Running Pet Peeve #3


Running Pet Peeve #3: Wrong-Side Runners on the Trail

Typically, in most situations, almost always, vehicle drivers tend to stick to the appropriate side of the road—normally.  Exceptions to this rule may include police officers, firefighters, EMTs, roadside construction workers, the occasional car thief leading a high speed chase southbound on the I-5 North in LA complete with overhead news choppers—yes, that happens—and maybe drivers for marathon lead cars.  As of yet, I have not witnessed a fellow runner, wearing moisture wick shorts and a heart monitor, sprinting toward me on the wrong side of the path while being pursued by a squadron of on-foot police officers and helicopters buzzing overhead.  If I had, I may have given them a one-time pass for running on the wrong side of the trail.

If you are on a pedestrian/bike trail, path running mirrors road driving.  If you drive your car on the right side of the road, then move your bootie on the right side of the trail.  Imagine driving a winding country road at night where overhanging branches of surrounding trees blot out the pale moonlight.  As you steer around a sharp corner, the high beams of an oncoming car blind you and spook the silent deer grazing on the weedy roadside.  You wouldn’t want to bash into a deer that way and you wouldn’t want to smack into a fellow runner either.  Turning a trail corner and running straight into an unwary person on the wrong side of the path could possibly, by chance, very likely, most definitely put a serious hitch in your training schedule.

If the oncoming right-side runner effectively navigates around the wrong-side runner, the right-side runner faces multiple risks.  They may expend extra energy, lose their rhythm, get hit by a cyclist, or potentially trip on trailside detritus like rocks, broken glass, half-eaten protein bars, and periodic roadkill along the bike path.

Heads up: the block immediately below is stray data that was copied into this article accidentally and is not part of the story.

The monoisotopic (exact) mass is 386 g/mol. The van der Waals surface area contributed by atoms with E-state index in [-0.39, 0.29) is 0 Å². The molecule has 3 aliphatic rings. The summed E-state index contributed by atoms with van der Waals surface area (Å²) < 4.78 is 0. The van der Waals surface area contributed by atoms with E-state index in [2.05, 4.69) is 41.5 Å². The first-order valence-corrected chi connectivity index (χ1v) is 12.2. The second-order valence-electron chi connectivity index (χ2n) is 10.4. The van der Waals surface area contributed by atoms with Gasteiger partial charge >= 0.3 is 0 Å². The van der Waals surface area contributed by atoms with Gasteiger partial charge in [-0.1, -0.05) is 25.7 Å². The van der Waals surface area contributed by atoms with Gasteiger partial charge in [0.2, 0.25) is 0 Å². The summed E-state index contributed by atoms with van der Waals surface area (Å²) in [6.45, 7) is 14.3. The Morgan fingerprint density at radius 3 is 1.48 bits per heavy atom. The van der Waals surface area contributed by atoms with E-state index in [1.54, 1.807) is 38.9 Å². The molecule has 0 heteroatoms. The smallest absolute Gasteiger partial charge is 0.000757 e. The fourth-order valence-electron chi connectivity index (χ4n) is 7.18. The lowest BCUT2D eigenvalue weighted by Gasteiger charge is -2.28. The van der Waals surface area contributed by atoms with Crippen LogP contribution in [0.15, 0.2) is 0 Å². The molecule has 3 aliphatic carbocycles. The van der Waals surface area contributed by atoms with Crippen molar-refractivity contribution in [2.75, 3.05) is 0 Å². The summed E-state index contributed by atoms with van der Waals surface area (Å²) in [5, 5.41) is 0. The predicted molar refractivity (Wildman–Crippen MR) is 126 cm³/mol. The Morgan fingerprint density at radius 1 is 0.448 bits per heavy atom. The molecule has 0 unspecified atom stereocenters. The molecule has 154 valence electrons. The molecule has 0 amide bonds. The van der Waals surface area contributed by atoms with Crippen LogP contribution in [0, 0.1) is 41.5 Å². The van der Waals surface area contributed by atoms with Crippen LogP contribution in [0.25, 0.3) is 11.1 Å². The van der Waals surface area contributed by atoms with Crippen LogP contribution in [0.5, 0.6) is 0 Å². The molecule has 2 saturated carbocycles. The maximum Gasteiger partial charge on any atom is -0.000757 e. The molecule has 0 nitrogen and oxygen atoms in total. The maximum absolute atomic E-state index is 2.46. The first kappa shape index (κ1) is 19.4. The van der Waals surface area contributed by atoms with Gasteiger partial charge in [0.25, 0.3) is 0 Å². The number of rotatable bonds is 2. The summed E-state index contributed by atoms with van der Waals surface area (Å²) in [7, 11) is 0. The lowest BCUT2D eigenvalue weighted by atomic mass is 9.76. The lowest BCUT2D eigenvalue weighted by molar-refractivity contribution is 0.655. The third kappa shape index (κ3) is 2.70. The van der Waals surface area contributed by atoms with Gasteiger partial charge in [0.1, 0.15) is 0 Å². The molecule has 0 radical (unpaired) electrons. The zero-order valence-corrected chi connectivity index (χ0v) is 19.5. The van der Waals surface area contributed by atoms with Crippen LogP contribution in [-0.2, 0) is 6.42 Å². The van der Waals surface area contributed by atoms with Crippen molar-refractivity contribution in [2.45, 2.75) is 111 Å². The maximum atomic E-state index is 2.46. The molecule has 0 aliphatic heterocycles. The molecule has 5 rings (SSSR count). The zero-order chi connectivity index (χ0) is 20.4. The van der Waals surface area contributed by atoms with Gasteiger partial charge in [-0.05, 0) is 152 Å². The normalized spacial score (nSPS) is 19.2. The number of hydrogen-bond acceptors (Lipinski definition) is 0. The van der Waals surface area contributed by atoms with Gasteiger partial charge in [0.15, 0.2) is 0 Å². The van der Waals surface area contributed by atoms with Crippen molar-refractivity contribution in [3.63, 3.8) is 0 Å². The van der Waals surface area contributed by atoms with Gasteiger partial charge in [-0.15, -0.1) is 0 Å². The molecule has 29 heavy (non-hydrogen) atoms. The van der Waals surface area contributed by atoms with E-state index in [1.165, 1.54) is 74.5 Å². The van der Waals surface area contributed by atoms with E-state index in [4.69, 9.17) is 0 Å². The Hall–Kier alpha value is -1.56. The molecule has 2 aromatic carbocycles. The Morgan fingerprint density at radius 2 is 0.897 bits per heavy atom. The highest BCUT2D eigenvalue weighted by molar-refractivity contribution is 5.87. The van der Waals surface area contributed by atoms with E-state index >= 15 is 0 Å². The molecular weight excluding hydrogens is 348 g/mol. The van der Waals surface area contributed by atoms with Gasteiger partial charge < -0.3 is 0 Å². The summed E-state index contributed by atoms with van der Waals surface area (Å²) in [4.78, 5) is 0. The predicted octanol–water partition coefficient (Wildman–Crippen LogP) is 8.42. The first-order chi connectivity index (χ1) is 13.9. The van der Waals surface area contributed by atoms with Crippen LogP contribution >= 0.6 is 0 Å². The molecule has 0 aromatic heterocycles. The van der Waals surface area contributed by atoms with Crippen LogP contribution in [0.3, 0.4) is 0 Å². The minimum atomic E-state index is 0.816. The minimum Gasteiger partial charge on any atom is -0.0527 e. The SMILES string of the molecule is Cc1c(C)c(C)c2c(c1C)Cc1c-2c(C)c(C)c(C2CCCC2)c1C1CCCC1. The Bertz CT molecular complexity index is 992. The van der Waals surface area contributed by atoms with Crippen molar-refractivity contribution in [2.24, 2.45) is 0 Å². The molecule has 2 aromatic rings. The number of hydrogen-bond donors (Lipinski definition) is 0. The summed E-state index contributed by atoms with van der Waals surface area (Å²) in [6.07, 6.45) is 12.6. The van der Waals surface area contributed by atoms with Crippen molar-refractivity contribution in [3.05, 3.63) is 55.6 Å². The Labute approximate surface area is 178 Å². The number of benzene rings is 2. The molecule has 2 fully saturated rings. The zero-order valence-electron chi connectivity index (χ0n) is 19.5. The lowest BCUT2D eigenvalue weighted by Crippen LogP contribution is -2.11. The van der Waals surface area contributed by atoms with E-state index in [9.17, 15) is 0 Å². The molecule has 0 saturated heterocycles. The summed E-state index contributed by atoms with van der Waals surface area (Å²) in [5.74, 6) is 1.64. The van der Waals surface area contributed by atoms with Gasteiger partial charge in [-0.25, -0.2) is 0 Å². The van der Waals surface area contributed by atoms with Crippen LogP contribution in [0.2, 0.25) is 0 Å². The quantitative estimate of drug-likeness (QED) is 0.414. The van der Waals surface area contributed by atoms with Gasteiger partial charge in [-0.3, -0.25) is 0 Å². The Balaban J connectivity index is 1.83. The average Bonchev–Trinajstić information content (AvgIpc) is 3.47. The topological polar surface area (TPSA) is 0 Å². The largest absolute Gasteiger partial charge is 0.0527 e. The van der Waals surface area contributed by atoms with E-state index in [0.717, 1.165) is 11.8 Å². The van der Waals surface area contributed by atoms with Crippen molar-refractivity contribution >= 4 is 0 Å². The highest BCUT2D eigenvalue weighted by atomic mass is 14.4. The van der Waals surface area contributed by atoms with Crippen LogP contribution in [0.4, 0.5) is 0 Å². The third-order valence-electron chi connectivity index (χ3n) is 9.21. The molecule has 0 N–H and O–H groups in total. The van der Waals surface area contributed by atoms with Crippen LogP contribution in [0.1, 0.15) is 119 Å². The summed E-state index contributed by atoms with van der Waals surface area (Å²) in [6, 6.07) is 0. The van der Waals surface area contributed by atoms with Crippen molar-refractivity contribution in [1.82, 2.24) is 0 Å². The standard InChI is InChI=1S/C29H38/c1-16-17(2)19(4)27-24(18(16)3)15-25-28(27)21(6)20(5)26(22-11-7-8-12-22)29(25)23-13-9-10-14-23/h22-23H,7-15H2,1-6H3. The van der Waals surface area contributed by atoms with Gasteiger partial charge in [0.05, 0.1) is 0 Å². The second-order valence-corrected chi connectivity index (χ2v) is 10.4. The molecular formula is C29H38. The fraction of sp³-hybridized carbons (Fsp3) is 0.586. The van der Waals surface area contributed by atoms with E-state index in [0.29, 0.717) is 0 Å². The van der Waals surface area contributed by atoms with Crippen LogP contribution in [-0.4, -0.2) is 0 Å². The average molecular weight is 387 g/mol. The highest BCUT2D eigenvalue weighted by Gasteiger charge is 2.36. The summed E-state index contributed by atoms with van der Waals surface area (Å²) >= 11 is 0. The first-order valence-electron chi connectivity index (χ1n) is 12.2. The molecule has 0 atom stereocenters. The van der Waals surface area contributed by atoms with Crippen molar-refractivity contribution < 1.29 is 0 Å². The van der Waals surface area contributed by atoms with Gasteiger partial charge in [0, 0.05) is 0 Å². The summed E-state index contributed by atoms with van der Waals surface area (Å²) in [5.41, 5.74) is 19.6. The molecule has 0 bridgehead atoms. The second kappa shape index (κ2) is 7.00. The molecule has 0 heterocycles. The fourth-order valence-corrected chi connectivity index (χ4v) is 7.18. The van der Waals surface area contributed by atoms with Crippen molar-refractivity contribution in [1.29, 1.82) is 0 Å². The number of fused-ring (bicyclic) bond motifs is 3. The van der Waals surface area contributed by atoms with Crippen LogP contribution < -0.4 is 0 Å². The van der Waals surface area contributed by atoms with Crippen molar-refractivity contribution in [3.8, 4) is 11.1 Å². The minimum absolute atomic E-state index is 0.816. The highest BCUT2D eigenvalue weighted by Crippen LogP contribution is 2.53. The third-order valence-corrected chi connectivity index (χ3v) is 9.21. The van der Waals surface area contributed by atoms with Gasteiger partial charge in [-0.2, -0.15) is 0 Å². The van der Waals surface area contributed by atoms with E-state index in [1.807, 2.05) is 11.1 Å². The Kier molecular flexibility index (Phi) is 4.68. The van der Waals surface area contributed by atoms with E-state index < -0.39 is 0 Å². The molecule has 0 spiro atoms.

Regulations differ for running along a vehicle road, but as for trail running, don’t let your fellow runner end up in the ditch or slip on a dead squirrel.  Run on the right-side.

**Watch my blog for future postings of Running Pet Peeves.  Even better, share yours below in the comments.**


3 thoughts on “Running Pet Peeve #3

  1. Hello Nat, my first comment on your blog and I respectfully have to disagree – at least as regards convention in the UK. Generations of schoolchildren (though not apparently the present generation) were taught, where there is no pavement/sidewalk, to walk facing the oncoming traffic. Also the Highway Code (Rule 2) instructs pedestrians to do this. The logic is that you, the pedestrian/runner, can more easily see what traffic is approaching and act accordingly.
    Of course I can’t comment on the situation in the US.
    Best wishes, look forward to following your blog.


  2. Hi Roy – Thank you for your point of view. This post does not address running on vehicle roads – it specifically addresses bike/pedestrian path/trail running where vehicles are typically not present. I will update it to be more specific. Question for you – does the UK have running etiquette for trail/path running? thanks


  3. Ah, apologies Nat. Thanks for the clarification. And, to your question, no there’s no protocol. It’s only really a problem where cyclists are involved though.
    But, going back to the ‘rules of the road’ I’m afraid that no one much pays attention to them either, which is one of my pet peeves 🙂


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